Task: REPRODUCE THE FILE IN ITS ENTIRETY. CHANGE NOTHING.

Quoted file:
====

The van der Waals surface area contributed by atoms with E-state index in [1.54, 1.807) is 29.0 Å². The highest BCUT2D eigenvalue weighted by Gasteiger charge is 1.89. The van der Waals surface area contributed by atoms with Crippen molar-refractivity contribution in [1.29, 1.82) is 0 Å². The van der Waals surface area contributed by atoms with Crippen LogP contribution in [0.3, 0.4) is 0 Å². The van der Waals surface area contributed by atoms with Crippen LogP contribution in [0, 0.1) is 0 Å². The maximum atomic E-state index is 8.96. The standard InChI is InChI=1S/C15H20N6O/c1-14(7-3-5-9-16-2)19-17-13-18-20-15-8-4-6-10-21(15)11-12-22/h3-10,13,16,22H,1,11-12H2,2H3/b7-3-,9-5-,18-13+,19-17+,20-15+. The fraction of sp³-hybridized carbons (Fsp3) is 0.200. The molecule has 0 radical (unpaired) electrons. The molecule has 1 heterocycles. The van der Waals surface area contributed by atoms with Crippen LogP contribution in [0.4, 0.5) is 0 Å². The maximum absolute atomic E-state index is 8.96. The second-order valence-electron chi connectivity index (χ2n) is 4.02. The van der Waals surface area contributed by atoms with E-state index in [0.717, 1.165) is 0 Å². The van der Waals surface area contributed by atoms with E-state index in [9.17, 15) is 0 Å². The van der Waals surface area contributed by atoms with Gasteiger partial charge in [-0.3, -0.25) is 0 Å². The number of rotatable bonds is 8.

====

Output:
The van der Waals surface area contributed by atoms with E-state index in [1.54, 1.807) is 29.0 Å². The highest BCUT2D eigenvalue weighted by Gasteiger charge is 1.89. The van der Waals surface area contributed by atoms with Crippen molar-refractivity contribution in [1.29, 1.82) is 0 Å². The van der Waals surface area contributed by atoms with Crippen LogP contribution in [0.3, 0.4) is 0 Å². The van der Waals surface area contributed by atoms with Crippen LogP contribution in [0, 0.1) is 0 Å². The maximum atomic E-state index is 8.96. The standard InChI is InChI=1S/C15H20N6O/c1-14(7-3-5-9-16-2)19-17-13-18-20-15-8-4-6-10-21(15)11-12-22/h3-10,13,16,22H,1,11-12H2,2H3/b7-3-,9-5-,18-13+,19-17+,20-15+. The fraction of sp³-hybridized carbons (Fsp3) is 0.200. The molecule has 0 radical (unpaired) electrons. The molecule has 1 heterocycles. The van der Waals surface area contributed by atoms with Crippen LogP contribution in [0.4, 0.5) is 0 Å². The maximum absolute atomic E-state index is 8.96. The second-order valence-electron chi connectivity index (χ2n) is 4.02. The van der Waals surface area contributed by atoms with E-state index in [0.717, 1.165) is 0 Å². The van der Waals surface area contributed by atoms with E-state index in [9.17, 15) is 0 Å². The van der Waals surface area contributed by atoms with Gasteiger partial charge in [-0.3, -0.25) is 0 Å². The number of rotatable bonds is 8.